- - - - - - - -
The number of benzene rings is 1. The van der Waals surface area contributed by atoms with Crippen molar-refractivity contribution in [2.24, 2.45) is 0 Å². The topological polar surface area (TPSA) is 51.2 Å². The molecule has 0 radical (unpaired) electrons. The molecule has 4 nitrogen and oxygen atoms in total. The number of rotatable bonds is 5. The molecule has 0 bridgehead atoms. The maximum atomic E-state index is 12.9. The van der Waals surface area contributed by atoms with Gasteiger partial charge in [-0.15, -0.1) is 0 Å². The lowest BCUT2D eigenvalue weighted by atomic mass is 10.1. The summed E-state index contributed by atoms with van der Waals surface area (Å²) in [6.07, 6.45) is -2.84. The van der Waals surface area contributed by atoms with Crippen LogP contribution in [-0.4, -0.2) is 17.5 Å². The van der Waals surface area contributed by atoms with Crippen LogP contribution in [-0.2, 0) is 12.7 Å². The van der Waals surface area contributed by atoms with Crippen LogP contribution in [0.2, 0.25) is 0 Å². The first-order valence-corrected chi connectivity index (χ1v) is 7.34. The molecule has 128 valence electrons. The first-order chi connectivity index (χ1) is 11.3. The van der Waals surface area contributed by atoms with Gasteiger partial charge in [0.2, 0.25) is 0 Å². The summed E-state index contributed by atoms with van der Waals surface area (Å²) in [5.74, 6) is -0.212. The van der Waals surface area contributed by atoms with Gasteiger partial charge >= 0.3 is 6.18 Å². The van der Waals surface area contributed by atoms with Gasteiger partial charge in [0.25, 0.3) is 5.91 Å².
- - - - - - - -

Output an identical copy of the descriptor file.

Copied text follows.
The number of benzene rings is 1. The van der Waals surface area contributed by atoms with Crippen molar-refractivity contribution in [2.24, 2.45) is 0 Å². The topological polar surface area (TPSA) is 51.2 Å². The molecule has 0 radical (unpaired) electrons. The molecule has 4 nitrogen and oxygen atoms in total. The number of rotatable bonds is 5. The molecule has 0 bridgehead atoms. The maximum atomic E-state index is 12.9. The van der Waals surface area contributed by atoms with Gasteiger partial charge in [-0.15, -0.1) is 0 Å². The lowest BCUT2D eigenvalue weighted by atomic mass is 10.1. The summed E-state index contributed by atoms with van der Waals surface area (Å²) in [6.07, 6.45) is -2.84. The van der Waals surface area contributed by atoms with Crippen LogP contribution in [-0.4, -0.2) is 17.5 Å². The van der Waals surface area contributed by atoms with Crippen LogP contribution in [-0.2, 0) is 12.7 Å². The van der Waals surface area contributed by atoms with Crippen LogP contribution in [0.2, 0.25) is 0 Å². The first-order valence-corrected chi connectivity index (χ1v) is 7.34. The molecule has 128 valence electrons. The first-order chi connectivity index (χ1) is 11.3. The van der Waals surface area contributed by atoms with Gasteiger partial charge in [0.2, 0.25) is 0 Å². The summed E-state index contributed by atoms with van der Waals surface area (Å²) in [5.74, 6) is -0.212. The van der Waals surface area contributed by atoms with Gasteiger partial charge >= 0.3 is 6.18 Å². The van der Waals surface area contributed by atoms with Gasteiger partial charge in [0.25, 0.3) is 5.91 Å².